Holiday Music Through the Ages


A group of carolers

On December 9th, the DHS community rang in the holiday season, with students lighting the Big Tree and singing festive, holiday music; it helped us remember and learn about the different festivals that happen in December. This is a good time to look back on the history of holiday music. 

Typically, Christmas Carols are sung in the Winter Holiday Season, during November and December. However, these songs weren’t always about Christmas. Most of them were not even written for Christmas. So, how did the singing of carols become a popular Christmas tradition?

The first carols were Pagan songs, intended as songs of praise and joy. This was the main meaning behind pagan carols which were sung to celebrate festivals throughout the year. But, only Winter Carols survived. This may have been because the early Christians took the celebration of pagan solstice and replaced it with Christmas, transitioning to singing Christian songs at that time.

Carols in the fourteenth century made religious and political statements. Many discussed nativity, or the winter season. And others discussed the story of Santa Claus. The first few Christmas carols were written in Latin, such as Angel’s Hymn (129 AD) and O Come All Ye Faithful (1744). However, as they gained influence, carols in the 15th century began to be written in English. This only expanded during the European renaissance in the 14th to 17th centuries. In the 19th century, immigrant traditions and Charles Dickens’ book A Chrismas Carol (1843) also helped increase the popularity of Christmas carols.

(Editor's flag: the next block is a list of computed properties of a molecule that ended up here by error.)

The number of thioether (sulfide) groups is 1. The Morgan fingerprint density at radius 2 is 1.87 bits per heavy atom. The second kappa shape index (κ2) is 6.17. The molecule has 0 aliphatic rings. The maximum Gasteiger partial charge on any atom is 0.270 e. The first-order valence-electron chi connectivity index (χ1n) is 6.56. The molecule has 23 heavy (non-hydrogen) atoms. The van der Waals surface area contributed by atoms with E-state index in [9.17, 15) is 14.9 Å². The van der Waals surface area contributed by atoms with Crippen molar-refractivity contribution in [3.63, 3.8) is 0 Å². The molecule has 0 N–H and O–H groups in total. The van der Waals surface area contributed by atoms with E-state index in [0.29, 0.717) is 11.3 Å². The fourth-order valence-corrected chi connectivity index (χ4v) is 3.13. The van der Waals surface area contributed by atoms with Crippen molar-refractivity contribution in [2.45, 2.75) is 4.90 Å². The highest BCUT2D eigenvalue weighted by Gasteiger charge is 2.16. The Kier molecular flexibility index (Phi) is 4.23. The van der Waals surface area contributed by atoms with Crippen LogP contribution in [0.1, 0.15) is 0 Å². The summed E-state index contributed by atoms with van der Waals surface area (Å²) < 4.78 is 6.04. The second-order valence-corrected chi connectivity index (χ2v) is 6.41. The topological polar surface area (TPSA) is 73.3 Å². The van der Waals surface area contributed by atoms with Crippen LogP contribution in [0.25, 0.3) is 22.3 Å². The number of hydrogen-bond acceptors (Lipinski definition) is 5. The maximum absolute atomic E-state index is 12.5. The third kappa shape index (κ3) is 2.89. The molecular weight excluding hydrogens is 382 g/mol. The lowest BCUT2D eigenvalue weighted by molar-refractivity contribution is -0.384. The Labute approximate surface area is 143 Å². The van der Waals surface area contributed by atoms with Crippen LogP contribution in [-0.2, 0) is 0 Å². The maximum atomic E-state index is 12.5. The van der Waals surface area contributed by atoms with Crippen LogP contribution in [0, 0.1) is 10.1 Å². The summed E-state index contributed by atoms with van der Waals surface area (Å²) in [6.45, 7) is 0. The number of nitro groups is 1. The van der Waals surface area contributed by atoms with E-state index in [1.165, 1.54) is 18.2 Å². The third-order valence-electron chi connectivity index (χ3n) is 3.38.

Christmas carols today have developed, compared to those written in centuries past. With the spread of a global society, a variety of instruments are now used in musical production, including bells, pianos, and saxophones. New styles have also formed, as in pop songs such as “All I want for Christmas is You” down to more traditional pieces like “Carol of the Bells”. Jazz has also taken over holiday music, with many jazz renditions of popular songs, such as “Deck the Hall.” 

Overall, holiday music extends far beyond our favorite classics today. Holiday music now represents the start of the holiday season and the start of holiday shopping. It can also remind us to take a step back and enjoy the cooler weather, and time with family and friends.